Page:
Acampamento Terra Livre (Free Land Camp)
Project info

The 14th Acampamento Terra Livre (ATL) ended on April 28 2017, in Brasília, after five intense days of activities and protests. The event was promoted by the Articulação dos Povos Indígenas do Brasil (Apib) and more than four thousand indigenous people, from about 200 ethnic groups from all regions of the country, were present. This was the biggest concentration of indigenous ever achieved.
On Tuesday, during the first big demostration of the week, the indigenous were greeted with tear gas and rubber bullets in front of the National Congress Palace. At the police's pumps, the Indians responded with arrows. Protesters were dispersed by the police as they attempted to leave some 200 coffins in the water mirror of the Congress representing indigenous leaders killed in land disputes. Nevertheless, on Thursday, they held another peaceful march in downtown of Brasília to show their indignation against setbacks and threats to their rights.
During this big event, the Brazilian indigenous movement consolidated the unity of its struggles, strengthened the role of women and young people, received the support of other social movements in the country, spread their demands and culture. Tables and working groups discussed, among other issues, the paralysis of indigenous lands demarcations, suspended since the inauguration of the government of Michel Temer, the current president of the Federative Republic of Brazil, in August 2016; the weakening of indigenist public institutions and policies; the thesis of the " Marco Temporal". The latter - one of the main threats to indigenous constitutional rights - proposes an interpretation of the Federal Constitution defining that only those lands held by indigenous people on October 5, 1988, the date of the promulgation of the Federal Constitution, could be considered as traditional lands. Thus, there were not included in the concept of indigenous lands neither those occupied by them in the past, nor those that will be occupied in the future.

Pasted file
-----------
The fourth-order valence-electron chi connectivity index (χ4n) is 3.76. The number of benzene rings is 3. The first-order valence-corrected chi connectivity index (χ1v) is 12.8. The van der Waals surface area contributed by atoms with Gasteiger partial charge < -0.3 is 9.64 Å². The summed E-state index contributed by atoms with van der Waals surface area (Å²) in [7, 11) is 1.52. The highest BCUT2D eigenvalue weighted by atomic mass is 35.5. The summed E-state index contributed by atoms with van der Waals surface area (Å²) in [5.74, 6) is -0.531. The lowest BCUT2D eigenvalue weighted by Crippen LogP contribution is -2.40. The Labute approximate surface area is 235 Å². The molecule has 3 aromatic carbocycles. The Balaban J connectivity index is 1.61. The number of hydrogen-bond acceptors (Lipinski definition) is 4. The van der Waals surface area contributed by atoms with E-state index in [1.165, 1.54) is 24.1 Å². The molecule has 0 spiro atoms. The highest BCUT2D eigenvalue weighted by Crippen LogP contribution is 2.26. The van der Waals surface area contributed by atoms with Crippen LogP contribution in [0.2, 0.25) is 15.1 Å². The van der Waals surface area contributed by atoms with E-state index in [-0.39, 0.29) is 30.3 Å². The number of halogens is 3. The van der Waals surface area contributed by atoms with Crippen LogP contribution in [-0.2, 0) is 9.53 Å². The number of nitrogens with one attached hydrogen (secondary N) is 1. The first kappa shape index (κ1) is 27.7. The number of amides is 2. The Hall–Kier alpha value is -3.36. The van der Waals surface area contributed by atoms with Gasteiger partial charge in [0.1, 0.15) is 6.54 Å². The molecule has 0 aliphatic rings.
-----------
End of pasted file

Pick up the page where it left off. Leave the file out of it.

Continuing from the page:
Nowadays, the indigenous issue in Brazil is extremely complex. The 1988 Brazilian Constitution recognises indigenous people' right to pursue their traditional way of life and to the permanent and exclusive possession of their "traditional lands", but the process of demarcation and recognition of these lands is moving forward very slowly. Furthermor, since the 1980s there has been a boom in the exploitation of the Amazon Rainforest for mining, logging and cattle ranching. These settlements - in most cases abusive – are devastating the territory and entering violent conflict with the local indigenous population. Finally there is also the whole question of the construction of the big hydroelectric power plants which is impacting enormously the territory and on native populations’ life. For the importance and actuality of these issues, Acampamento Terra Livre has been an important moment for the Indigenous Organizations of Brazil and the struggle for the rights of their people.